When I decided I wanted to make a Cuban Turkey for Thanksgiving, I made sure Nitza had a recipe for it. I wasn’t going to try to do my first turkey without Nitza. She has a recipe for a congri-stuffed Turkey and, I figured it would be good to practice making congri first before feeding 20+ a first time turkey and first time congri. Good thing Nitza has two congri recipes – this one here and the one for the turkey. Not sure why they’re different, but I guess I’ll find out.
Recipe #221: Congri
Apparently congri is one of those Cuban recipes that are debatable. Red or black beans. Cook on the stove or in the oven. This recipe calls for red beans, but right under this recipe (#222) is Moros y Cristianos (which translates literally into: Moors and Christians. That recipe calls for black beans and white rice. But, some debate whether the Moros y Cristianos are the red beans and rice and the congri is the black beans and rice.
Nitza doesn’t settle it, either. In my Cuban Turkey for Thanksgiving, the congri recipe calls for black beans. So…maybe it’s a family thing. To me, congri has been black beans and white rice all together, which tastes completely different than when you put white rice and black beans on your plate.
Ahhh, the joys of Cubanisms. Nothing makes sense and everything is right. That’s just the way it is.
And, for my friends on facebook that quickly took my unofficial survey and came to no consensus about red or black being the right color for the congri bean, thank you: Vivian, Michelle G., Mariela, Jenny, Elsy Elena and Claude.
Anyways, back to the recipe.
Take your red beans and soak them overnight if you have time. If not, you put them in a pressure cooker with enough water to cover them and then some (I know, I sound like your abuela saying that, but it’s the right thing to do). Put a green pepper in there with the water and the beans. (Note: although my picture below is a thing of beauty (to me), it's not practical. Cut the green peppers in big chunks - otherwise, they're a bear to pick out.) I cooked them for 30 minutes since I hadn’t soaked them overnight and I wanted to make sure they were soft enough.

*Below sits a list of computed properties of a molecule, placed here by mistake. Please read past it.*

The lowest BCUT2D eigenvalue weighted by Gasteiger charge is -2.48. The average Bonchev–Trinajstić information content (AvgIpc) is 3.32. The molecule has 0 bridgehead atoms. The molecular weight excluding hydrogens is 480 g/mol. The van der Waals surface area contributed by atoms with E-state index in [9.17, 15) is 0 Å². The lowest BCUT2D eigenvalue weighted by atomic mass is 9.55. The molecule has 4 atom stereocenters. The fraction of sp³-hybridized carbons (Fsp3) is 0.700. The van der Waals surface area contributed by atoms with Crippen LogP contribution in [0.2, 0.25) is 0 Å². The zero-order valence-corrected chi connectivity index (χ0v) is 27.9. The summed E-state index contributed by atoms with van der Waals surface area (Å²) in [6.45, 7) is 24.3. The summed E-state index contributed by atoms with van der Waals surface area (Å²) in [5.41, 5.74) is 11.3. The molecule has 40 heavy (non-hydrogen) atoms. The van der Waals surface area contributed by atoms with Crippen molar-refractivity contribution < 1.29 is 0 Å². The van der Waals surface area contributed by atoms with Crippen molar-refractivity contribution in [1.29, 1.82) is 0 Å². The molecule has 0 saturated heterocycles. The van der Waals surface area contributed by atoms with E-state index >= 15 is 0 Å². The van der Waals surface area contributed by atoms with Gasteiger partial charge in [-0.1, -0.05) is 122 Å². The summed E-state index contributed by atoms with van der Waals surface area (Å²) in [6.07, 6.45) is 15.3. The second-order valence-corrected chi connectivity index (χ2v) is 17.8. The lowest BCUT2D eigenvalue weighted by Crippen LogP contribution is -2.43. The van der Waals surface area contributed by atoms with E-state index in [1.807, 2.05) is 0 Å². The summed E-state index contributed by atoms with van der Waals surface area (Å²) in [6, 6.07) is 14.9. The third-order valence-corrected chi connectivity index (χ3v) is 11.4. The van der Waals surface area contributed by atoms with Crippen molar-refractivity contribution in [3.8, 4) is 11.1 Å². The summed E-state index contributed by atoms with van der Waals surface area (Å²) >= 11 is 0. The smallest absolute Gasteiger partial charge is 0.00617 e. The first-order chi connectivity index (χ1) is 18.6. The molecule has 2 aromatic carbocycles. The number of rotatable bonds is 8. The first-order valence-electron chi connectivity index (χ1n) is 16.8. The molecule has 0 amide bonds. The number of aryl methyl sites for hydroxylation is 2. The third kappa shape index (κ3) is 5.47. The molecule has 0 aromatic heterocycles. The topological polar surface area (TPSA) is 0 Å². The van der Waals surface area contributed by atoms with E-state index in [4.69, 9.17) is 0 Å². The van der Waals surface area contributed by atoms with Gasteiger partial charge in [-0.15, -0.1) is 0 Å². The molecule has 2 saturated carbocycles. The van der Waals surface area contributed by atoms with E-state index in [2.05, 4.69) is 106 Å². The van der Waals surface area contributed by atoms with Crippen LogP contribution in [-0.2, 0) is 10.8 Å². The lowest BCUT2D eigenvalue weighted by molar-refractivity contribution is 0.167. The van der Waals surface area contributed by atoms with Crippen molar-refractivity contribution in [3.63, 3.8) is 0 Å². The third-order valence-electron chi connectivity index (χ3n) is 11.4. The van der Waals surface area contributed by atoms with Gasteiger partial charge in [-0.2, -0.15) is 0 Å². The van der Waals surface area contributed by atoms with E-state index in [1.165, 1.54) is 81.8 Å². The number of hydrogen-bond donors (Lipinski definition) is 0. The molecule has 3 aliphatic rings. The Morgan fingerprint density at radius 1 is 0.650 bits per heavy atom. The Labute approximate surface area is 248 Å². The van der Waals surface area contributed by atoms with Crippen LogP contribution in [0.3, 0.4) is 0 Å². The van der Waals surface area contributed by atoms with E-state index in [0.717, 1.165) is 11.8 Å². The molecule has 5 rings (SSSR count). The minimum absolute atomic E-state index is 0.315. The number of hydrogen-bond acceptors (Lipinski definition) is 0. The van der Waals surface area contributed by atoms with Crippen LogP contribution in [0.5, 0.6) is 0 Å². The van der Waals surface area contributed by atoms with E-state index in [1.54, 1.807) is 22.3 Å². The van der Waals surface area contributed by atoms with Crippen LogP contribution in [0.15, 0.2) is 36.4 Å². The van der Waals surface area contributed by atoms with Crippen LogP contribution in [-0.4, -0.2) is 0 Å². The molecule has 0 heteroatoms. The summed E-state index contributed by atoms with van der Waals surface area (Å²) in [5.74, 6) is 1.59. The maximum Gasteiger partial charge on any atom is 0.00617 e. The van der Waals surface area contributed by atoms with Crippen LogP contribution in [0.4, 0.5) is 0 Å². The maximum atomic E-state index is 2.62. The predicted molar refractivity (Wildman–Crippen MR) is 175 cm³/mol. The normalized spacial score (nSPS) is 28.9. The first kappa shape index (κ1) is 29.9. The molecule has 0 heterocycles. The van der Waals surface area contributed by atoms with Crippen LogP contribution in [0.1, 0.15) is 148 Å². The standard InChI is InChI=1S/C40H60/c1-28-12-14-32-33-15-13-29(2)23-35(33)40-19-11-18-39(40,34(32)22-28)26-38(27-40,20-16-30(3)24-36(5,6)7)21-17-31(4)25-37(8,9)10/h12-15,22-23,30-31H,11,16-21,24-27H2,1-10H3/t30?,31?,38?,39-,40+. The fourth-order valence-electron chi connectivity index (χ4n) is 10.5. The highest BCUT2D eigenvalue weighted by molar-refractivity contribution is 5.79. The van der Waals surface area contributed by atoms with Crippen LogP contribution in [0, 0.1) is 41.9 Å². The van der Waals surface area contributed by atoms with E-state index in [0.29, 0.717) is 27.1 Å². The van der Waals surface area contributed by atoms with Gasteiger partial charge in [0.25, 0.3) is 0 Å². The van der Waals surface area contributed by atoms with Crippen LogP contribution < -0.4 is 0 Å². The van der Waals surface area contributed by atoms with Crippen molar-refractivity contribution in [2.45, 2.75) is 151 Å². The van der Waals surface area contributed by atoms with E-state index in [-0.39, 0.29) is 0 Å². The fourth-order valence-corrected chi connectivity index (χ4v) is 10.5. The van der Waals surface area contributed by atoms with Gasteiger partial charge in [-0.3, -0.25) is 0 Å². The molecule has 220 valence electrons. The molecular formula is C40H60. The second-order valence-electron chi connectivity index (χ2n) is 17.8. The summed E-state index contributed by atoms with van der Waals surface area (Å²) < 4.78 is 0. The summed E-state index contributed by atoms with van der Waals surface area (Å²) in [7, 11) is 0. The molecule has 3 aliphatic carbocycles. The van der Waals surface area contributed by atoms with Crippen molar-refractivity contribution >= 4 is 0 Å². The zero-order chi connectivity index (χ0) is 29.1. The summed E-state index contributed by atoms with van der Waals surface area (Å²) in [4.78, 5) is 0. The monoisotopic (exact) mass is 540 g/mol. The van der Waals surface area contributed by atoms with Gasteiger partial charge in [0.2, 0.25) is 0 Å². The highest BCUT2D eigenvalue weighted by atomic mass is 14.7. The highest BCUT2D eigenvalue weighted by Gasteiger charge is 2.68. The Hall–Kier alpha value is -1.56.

While you have the beans in the pressure cooker, start getting the rice ready for later on. You fry up some bacon in a deep pot (can be the same one you’ll use to make the congri in) and once they’re crispy and done, you remove half of them and half the grease they release. That you save for later (no joke). Add the rice to this remaining half grease and bacon and coat it well. Ahhh, the arteries are screaming for help.
Set your grease-coated, bacon rice aside.
Once the beans are done, you take them out of the pressure cooker, you strain them and reserve three cups of the bean liquid. (Note: Nitza says three cups, I’d save five cups just in case).
You take pork and cut it into chunks and put the chunks in a deep pot over high heat. Once they have released their grease, it’s time for you to sofreir some onion, green pepper and garlic that you have food processed. Then, add the frijoles.
Since food processing the vegetables together makes them liquidy, you may be stunned when you see your bright green Cuban-trinity (onion, green pepper and garlic) mix in with the pork fat and the beans. I don’t know why, but I was amazed by the bright green and I could just taste how it would affect the dish in the end as it cooked through all the ingredients.
Once you’ve covered everything in the green and the green isn’t green anymore, you add the bean liquid (make sure you cover everything with the liquid you add), salt, pepper and a bay leaf. All of this still on high heat.
When you bring everything to a boil, add your grease-coated bacon rice and bring back up to a boil.
Lower the heat to medium and let it cook, covered, for thirty minutes.
Right before serving, take the other half of the bacon, crumbled, and the bacon grease and toss it into the congri.
Seriously, who thought of that?
Hey, let me reserve some grease to swirl over my dish as a flavor enhancer.
My congri turned out to be a bit dry and I think it may have been because I didn’t let the beans sit for a few hours in water before cooking them. I skipped it because I felt it was just an old 1950s thing, but it would help (as I learned for my real Thanksgiving congri that came out better).
The way I think of it, if you let the beans sit in enough water to cover them for at least two hours before cooking, they’re getting the water in and letting the water out that they need. Once you put them in the pressure cooker, they have enough moisture and don’t need any more – they just cook in the pressure cooker as they should.
If you go straight to the pressure cooker, the dry beans start to look for water in there and don’t leave as much water in the end.
Maybe that’s a very long way of explaining it, but my moist beans (for Thanksgiving) did much better than these poor dry red ones and this is my explanation for why.
So, there you have it. Congri. Not too daunting. I was actually loathing having to make congri because it’s just something that’s there, but it’s not a Cuban dish I love. I’m more of a white rice and black beans kind of girl.